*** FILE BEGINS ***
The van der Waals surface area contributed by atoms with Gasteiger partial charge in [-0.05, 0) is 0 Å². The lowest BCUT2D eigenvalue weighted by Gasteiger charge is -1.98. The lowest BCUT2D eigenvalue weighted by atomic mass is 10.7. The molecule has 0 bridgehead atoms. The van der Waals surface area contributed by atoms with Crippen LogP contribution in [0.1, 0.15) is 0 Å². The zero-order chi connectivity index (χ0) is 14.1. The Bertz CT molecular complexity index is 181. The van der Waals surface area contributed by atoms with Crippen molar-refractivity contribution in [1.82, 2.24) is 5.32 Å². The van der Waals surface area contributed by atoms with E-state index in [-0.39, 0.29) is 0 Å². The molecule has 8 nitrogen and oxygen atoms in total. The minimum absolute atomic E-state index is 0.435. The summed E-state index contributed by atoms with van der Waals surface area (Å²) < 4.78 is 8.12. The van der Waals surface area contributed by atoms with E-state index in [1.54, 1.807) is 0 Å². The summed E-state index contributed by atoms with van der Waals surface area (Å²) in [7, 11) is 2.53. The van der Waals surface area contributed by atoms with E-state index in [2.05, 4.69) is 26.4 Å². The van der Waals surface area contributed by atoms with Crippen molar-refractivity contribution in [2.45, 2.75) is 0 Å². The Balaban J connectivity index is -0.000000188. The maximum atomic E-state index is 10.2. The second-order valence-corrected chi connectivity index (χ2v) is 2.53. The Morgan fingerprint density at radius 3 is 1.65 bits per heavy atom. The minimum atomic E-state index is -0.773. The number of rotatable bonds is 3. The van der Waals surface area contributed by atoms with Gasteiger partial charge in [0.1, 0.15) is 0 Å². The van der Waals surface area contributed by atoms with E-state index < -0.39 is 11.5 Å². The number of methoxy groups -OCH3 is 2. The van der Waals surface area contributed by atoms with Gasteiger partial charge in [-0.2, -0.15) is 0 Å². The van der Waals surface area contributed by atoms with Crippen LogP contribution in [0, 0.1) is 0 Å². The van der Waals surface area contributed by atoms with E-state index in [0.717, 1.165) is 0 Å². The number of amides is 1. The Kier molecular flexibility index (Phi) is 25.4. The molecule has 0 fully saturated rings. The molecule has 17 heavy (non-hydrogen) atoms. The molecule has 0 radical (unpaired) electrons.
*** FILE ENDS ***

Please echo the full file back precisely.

The van der Waals surface area contributed by atoms with Gasteiger partial charge in [-0.05, 0) is 0 Å². The lowest BCUT2D eigenvalue weighted by Gasteiger charge is -1.98. The lowest BCUT2D eigenvalue weighted by atomic mass is 10.7. The molecule has 0 bridgehead atoms. The van der Waals surface area contributed by atoms with Crippen LogP contribution in [0.1, 0.15) is 0 Å². The zero-order chi connectivity index (χ0) is 14.1. The Bertz CT molecular complexity index is 181. The van der Waals surface area contributed by atoms with Crippen molar-refractivity contribution in [1.82, 2.24) is 5.32 Å². The van der Waals surface area contributed by atoms with E-state index in [-0.39, 0.29) is 0 Å². The molecule has 8 nitrogen and oxygen atoms in total. The minimum absolute atomic E-state index is 0.435. The summed E-state index contributed by atoms with van der Waals surface area (Å²) < 4.78 is 8.12. The van der Waals surface area contributed by atoms with E-state index in [1.54, 1.807) is 0 Å². The summed E-state index contributed by atoms with van der Waals surface area (Å²) in [7, 11) is 2.53. The van der Waals surface area contributed by atoms with E-state index in [2.05, 4.69) is 26.4 Å². The van der Waals surface area contributed by atoms with Crippen molar-refractivity contribution in [2.45, 2.75) is 0 Å². The Balaban J connectivity index is -0.000000188. The maximum atomic E-state index is 10.2. The second-order valence-corrected chi connectivity index (χ2v) is 2.53. The Morgan fingerprint density at radius 3 is 1.65 bits per heavy atom. The minimum atomic E-state index is -0.773. The number of rotatable bonds is 3. The van der Waals surface area contributed by atoms with Gasteiger partial charge in [0.1, 0.15) is 0 Å². The van der Waals surface area contributed by atoms with E-state index < -0.39 is 11.5 Å². The number of methoxy groups -OCH3 is 2. The van der Waals surface area contributed by atoms with Gasteiger partial charge in [-0.2, -0.15) is 0 Å². The van der Waals surface area contributed by atoms with Crippen LogP contribution in [0, 0.1) is 0 Å². The van der Waals surface area contributed by atoms with E-state index in [0.717, 1.165) is 0 Å². The number of amides is 1. The Kier molecular flexibility index (Phi) is 25.4. The molecule has 0 fully saturated rings. The molecule has 17 heavy (non-hydrogen) atoms. The molecule has 0 radical (unpaired) electrons.